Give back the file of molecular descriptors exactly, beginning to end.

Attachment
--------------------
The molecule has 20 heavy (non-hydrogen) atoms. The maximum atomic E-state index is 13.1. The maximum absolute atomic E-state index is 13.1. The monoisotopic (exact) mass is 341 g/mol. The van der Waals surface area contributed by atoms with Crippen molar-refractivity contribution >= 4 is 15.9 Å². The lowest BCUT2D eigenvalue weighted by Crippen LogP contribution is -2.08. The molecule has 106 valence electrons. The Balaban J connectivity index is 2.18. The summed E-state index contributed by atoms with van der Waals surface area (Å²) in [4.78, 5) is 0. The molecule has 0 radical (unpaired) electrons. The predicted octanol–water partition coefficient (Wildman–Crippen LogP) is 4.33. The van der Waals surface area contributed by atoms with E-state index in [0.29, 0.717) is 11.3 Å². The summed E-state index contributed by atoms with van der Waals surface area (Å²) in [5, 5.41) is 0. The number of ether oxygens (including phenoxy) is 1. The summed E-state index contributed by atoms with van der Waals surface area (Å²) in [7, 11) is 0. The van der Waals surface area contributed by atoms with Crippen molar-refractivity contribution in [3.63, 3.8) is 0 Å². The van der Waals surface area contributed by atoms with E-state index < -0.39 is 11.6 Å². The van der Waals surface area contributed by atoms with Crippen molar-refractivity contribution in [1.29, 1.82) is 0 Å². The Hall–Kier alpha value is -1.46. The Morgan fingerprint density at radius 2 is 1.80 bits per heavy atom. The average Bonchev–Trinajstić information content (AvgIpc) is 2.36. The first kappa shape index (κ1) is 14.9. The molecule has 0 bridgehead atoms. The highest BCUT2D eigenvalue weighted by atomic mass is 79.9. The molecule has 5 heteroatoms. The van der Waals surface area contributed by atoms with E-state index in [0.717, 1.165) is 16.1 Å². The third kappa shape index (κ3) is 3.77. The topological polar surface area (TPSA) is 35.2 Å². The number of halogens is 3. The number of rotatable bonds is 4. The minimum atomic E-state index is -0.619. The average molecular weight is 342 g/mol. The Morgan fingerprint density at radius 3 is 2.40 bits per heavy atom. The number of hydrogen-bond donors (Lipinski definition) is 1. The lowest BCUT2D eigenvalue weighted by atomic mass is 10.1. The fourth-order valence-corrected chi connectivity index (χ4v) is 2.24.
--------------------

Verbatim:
The molecule has 20 heavy (non-hydrogen) atoms. The maximum atomic E-state index is 13.1. The maximum absolute atomic E-state index is 13.1. The monoisotopic (exact) mass is 341 g/mol. The van der Waals surface area contributed by atoms with Crippen molar-refractivity contribution >= 4 is 15.9 Å². The lowest BCUT2D eigenvalue weighted by Crippen LogP contribution is -2.08. The molecule has 106 valence electrons. The Balaban J connectivity index is 2.18. The summed E-state index contributed by atoms with van der Waals surface area (Å²) in [4.78, 5) is 0. The molecule has 0 radical (unpaired) electrons. The predicted octanol–water partition coefficient (Wildman–Crippen LogP) is 4.33. The van der Waals surface area contributed by atoms with E-state index in [0.29, 0.717) is 11.3 Å². The summed E-state index contributed by atoms with van der Waals surface area (Å²) in [5, 5.41) is 0. The number of ether oxygens (including phenoxy) is 1. The summed E-state index contributed by atoms with van der Waals surface area (Å²) in [7, 11) is 0. The van der Waals surface area contributed by atoms with Crippen molar-refractivity contribution in [3.63, 3.8) is 0 Å². The van der Waals surface area contributed by atoms with E-state index < -0.39 is 11.6 Å². The van der Waals surface area contributed by atoms with Crippen molar-refractivity contribution in [1.29, 1.82) is 0 Å². The Hall–Kier alpha value is -1.46. The Morgan fingerprint density at radius 2 is 1.80 bits per heavy atom. The average Bonchev–Trinajstić information content (AvgIpc) is 2.36. The first kappa shape index (κ1) is 14.9. The molecule has 0 bridgehead atoms. The highest BCUT2D eigenvalue weighted by atomic mass is 79.9. The molecule has 5 heteroatoms. The van der Waals surface area contributed by atoms with E-state index in [0.717, 1.165) is 16.1 Å². The third kappa shape index (κ3) is 3.77. The topological polar surface area (TPSA) is 35.2 Å². The number of halogens is 3. The number of rotatable bonds is 4. The minimum atomic E-state index is -0.619. The average molecular weight is 342 g/mol. The Morgan fingerprint density at radius 3 is 2.40 bits per heavy atom. The number of hydrogen-bond donors (Lipinski definition) is 1. The lowest BCUT2D eigenvalue weighted by atomic mass is 10.1. The fourth-order valence-corrected chi connectivity index (χ4v) is 2.24.